Rolls Royce Makes Closed Alliance Facility its Home Sweet High-Tech Home

The British company took over the 440,000-square-foot facility at Alliance Airport after American closed operations there in 2016.

Rolls Royce

Even when the North Texas economy has been handed lemons, it finds a way to make lemonade. Stir in an equal mixture of available resources and talent, and you have a solution for nearly any problem.

For example, American Airlines used to test Rolls Royce aircraft engines at a maintenance facility at Alliance Airport, but that ended when Fort Worth-based American merged with US Airways and the facility was closed in 2016.

Hillwood’s Bill Burton says UK-based Rolls Royce liked being in North Texas, so it leased the 440,000 square-foot facility back, turning it into a turbine overhaul facility and engine test cell that can diagnose problems on new, larger jet engines.

 “There’s just not many places in the country you can do that,” Burton says. “It was already here because of the American maintenance base.”

Rolls Royce will use the facility to carry out endurance test runs for its Trent engines, allowing the company to continue to support its growing fleet. The company is introducing three new large civil aero engines into service, so the facility will carry increased importance.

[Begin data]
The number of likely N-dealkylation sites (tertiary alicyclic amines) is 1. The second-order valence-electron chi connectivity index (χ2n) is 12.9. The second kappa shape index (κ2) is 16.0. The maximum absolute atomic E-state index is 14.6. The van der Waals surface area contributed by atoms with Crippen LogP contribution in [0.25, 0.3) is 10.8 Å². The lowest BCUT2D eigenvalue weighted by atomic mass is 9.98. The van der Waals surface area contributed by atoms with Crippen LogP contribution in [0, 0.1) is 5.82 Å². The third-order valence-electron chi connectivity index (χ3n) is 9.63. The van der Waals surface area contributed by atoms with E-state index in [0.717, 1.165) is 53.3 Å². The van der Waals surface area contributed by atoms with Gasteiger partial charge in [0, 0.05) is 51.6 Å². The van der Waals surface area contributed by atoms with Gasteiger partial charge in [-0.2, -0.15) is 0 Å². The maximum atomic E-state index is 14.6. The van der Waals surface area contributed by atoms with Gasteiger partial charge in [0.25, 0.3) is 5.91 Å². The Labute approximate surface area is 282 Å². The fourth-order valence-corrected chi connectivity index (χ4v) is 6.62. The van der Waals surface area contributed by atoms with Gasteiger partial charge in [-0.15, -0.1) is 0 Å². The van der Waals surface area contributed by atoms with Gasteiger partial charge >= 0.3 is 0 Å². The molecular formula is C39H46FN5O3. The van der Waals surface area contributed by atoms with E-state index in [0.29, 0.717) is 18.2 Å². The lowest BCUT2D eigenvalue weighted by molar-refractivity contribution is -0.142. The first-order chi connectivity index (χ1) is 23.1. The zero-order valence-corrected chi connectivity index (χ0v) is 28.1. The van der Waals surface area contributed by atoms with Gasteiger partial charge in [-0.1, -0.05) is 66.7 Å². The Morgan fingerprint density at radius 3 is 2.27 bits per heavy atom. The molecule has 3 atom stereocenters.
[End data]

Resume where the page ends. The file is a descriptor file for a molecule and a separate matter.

Rolls Royce engines will power next generation of airplanes

The Trent 1000 TEN entered service in 2017, powering the Boeing 787 Dreamliner, and the Trent XWB-97 and Trent 7000 will power the Airbus A350-1000 and Airbus A330neo, respectively. By the early 2020s, Rolls Royce says one in two modern widebody passenger aircraft will be powered by Trent engines.


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“This additional testbed helps us improve the capability and flexibility of our global test network and will provide us with additional capability to run endurance analysis, accruing valuable data on our latest engine programs,” says Gareth Hedicker, Rolls-Royce’s Head of Experimental–Civil Aerospace.

Nearby, Burton says Tarrant County College just opened a dedicated aviation training and logistics program at Alliance Airport that will draw thousands of students. That, combined with low unemployment and strong engineering schools at area universities, will keep the talent pool rich in North Texas. 

“It’s stunning to see how much talent there is here,” Burton says. “I think oftentimes we don’t realize how much talent we have in a number of different sectors.” 

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